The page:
In Pennsylvania, the uprising of the Paxton Boys, which is again Western Scots-Irish frontiersmen, who feel they are underrepresented within the Pennsylvania legislature,against the mercantile Quaker elite of the East that insists on pacifism and which refuses to protect them against the threats of Amerindian destruction.

ii. Debtors vs. Creditors

Another important schism of interests which occurs throughout early American political life is that between debtors and creditors, between those who were forced to buy their farms, lands, and provisions on credit, and those who held mortgages.

This schism took various forms. For example, early on in Massachusetts when the Great Migration ends, and there were no longer people to purchase the agricultural surpluses of family farmers, there was a dramatic deflation, where a cow that once may have been worth 5 pounds would now be worth less than 1 pound. The result was that if you owed a debt in cash and cash was scarce, you would not be able to repay it and would be likely to lose your farm. Politics reflected this schism. Small farmers insisted on “stay laws,” which stated that you could not collect debts until the depression came to an end. They tried to facilitate the inflation of currency so that they could pay back their debts with depreciated specie. This was not simply a feature of early Massachusetts, but was a feature that would occur throughout Massachusetts with land bank schemes in the 18th century and throughout every colonial settlement.

c. Merchants vs. Farmers

Another important conflict of interests was between merchants and farmers. Merchants tended to believe that their accumulation of wealth served to create more capital and more opportunities as a whole. Farmers tended to think that any economic arrangement must be predicated on a notion of just price and just wage, such that if a supply and demand had necessitated that an oversupply of tobacco should result in a lower price, a merchant should respect the mores of the society and offer the traditional price for the tobacco and take the loss himself. That rarely occurred in the Chesapeake, but it was a live issue in the Middle Colonies, and particularly in New England, where scarce English commodities obviously were able to fetch high prices and small farmers demanded that their governments enforce the traditional prices they had been accustomed to paying in the Old Country.

d. Clergymen vs. Laity

Another disjuncture occurred between clergymen and laity. In New England, the famous example is the discussion of the Half-way Covenant. The bulk of the clergymen sought to make the Church far more inclusive in the second and third generations by lowering the standards of Church membership, or creating a second category of membership with lower standards. This was something that was vehemently resisted by the lay full members who insisted on maintaining the original standards they had come to establish.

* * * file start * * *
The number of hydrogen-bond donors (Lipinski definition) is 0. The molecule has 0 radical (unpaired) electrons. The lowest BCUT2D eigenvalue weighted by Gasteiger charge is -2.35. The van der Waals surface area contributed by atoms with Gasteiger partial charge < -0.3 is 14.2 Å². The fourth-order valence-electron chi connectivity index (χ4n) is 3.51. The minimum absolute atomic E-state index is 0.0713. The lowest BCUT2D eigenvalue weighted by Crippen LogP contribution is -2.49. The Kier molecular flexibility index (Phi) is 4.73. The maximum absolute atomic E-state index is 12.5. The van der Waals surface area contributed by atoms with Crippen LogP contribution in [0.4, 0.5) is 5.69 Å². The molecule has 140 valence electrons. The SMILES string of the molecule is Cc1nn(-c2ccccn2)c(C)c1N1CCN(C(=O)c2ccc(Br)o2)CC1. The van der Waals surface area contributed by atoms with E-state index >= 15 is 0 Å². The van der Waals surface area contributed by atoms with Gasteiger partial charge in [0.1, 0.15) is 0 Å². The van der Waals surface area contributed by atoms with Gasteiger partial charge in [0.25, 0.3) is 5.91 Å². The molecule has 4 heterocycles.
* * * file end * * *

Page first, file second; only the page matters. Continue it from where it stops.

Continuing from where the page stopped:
Similarly, the notion of an established clergy with a regular maintenance created by tithing created intense schisms not only in New England but throughout all the colonial settlements, most famously in the discussion of the Parson’s Cause in late 18th century Virginia, the cause that made Patrick Henry finally a famous political figure.

Then there was the schism between the clergymen and laity that underlay the Great Awakening in every region. Clerical elites, used to their deference due to their high cultural training through university degrees, were challenged by itinerant laymen who claimed to speak directly from the spirit without the corruption of a hireling ministry.

e. Other Disjunctures

There was another disjuncture of interests between other professionals, such as lawyers, merchants, clerks, and yeomen farmers. The famous example of this is the North Carolina regulation, where small backwoods farmers fought against the excessive fees of lawyers, the corruption of the courts, and the exploitive use that educated people took of their ability to manipulate the court system and the record system.

The most legendary schism was that between backwoods farmers and frontiersmen and traditional farmers and planters, the best example of which is probably the South Carolina Regulation. Traditional frontier woodsmen and their style of life challenged the growing slave plantation regime of settled farming populations and the result is a violent law-and-order campaign.

f. Center vs. Periphery

Finally, the last political schism and challenge to authority is the tension between the power of the center and the power of the periphery. We’ll see this exemplified throughout early Colonial America at several levels, the schism between on the one hand Imperial authorities and on the other hand individual colonial assemblies and governments, one that takes the forms of not only petitions and protests but also of armed incursions.

But there is also within the colonies that same schism between the locality and the center, the powers of the towns in New England vs. the powers of the General Court, something that is contested throughout the 17th and 18th century.